Night chronicles Elie’s struggle not against Hitler or Mengele or Himmler, but rather with God Himself. Wiesel’s book captures the human questions of theodicy, justifying a good God with evil in the world. It brings up questions that I’m sure I’ll think about for the rest of my life.

This book also showed me the way to God as well: how can we call Hitler or the extermination camps evil unless there is such a thing as absolute goodness? To condemn the Nazis is to say that there is a principle of goodness that they did not meet. If good and evil are only products of society, why do we consider the Nazi German society evil? Who are we to say that what they did was wrong unless a universe principle was trespassed? If there is a universal good, then there is a universal author if that principle, as well. In this way, the Holocaust points a way to a good God in the universe.

After Night, I read many of Wiesel’s books. In 1998, I attended Boston University and took a class with Professor Wiesel: The Literature of Albert Camus. That semester was the best educational experiences that I’ve had. (Ask me about my office meeting with Wiesel when we discussed C. S. Lewis or the failed card trick I attempted to show him in class).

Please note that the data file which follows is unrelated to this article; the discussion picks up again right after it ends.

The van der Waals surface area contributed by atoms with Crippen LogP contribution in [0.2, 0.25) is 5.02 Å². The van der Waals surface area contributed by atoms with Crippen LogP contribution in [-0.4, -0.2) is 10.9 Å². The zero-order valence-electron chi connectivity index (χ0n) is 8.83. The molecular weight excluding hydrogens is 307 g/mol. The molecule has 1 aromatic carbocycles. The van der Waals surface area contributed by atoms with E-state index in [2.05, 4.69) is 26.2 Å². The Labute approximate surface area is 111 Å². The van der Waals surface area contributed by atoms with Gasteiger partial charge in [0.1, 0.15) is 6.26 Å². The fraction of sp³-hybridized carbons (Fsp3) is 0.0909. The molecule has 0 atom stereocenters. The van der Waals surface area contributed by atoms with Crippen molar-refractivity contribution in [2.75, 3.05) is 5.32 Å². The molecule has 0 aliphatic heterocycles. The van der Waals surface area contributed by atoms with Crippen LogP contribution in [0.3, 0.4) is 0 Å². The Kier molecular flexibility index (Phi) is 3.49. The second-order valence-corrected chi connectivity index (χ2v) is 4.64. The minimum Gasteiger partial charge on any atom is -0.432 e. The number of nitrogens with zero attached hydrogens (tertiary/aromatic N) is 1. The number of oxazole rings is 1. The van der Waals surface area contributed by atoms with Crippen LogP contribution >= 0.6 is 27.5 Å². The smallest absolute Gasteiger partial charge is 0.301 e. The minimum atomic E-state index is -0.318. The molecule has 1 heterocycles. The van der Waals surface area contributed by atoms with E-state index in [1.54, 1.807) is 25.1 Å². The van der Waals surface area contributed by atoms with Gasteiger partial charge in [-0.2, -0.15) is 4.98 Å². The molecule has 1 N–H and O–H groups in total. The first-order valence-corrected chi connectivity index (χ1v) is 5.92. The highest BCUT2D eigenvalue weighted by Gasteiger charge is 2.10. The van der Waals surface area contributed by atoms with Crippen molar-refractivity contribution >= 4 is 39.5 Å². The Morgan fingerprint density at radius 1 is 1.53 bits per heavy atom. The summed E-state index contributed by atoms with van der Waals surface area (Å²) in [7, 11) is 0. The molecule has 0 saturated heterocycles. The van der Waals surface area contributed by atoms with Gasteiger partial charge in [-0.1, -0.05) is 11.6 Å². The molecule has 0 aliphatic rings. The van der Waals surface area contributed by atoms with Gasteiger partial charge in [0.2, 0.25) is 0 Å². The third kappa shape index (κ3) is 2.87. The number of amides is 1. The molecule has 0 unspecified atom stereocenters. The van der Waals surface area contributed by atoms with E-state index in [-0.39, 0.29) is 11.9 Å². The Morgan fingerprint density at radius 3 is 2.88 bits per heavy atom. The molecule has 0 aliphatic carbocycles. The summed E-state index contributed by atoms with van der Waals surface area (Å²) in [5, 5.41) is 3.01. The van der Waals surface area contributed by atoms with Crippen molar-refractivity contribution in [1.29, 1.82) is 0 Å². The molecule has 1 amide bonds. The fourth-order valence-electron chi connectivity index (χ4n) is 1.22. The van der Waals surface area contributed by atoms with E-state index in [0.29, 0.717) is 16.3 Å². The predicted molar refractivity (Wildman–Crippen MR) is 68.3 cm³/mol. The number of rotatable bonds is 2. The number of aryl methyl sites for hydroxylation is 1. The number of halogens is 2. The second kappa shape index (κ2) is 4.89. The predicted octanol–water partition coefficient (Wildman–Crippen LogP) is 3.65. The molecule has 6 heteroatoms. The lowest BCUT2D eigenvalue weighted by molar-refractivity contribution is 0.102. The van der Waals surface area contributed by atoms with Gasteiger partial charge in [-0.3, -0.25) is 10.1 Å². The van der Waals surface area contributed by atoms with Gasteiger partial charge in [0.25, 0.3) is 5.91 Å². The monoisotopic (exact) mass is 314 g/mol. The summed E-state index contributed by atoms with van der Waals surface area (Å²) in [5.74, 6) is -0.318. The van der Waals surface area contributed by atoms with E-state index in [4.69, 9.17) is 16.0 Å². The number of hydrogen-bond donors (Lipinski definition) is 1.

I am currently teaching Night in my Honors 10th grade literature class, and students enjoy it. It strikes me as particularly important now as kids are prone to hold the “whatever works for you” principle of morality. Night shows that morality is not something that society can simply create and the rest of the work should accept blindly. Isn’t that how the Holocaust happened?


Ron’s #10: All Quiet on the Western Front by Erich Maria Remarque

Here are a few reasons to love this book:

1. It’s a war book that’s not really about war. It’s about 19-year-olds so far out of their element that it is scary.

2. It reminds me of all the reasons why I do not want to be in a ground war like Vietnam or either of the World Wars.

3. It’s about World War I. How much do you really know about that war? Quick, who were we fighting?

4. The book is written in plain, simple prose to comment on the plain, simple boys fighting this war.

5. There are a few funny scenes when the men try to gain the attention of French women. Don’t try this at home…please.

6. It displays the inner conflict of being patriotic for one’s country and being scared as hell to fight.

7. It is a much better anti-war book than Slaughterhouse-Five, and I liked Slaughterhouse-Five.

8. It has a self-imposed subtitle: “The Greatest War Novel of all Time.” You gotta love that bravado.

9. It is told through the point-of-view of Paul Baumer, a German. How many books have you read with a sympathetic narrator of the enemy?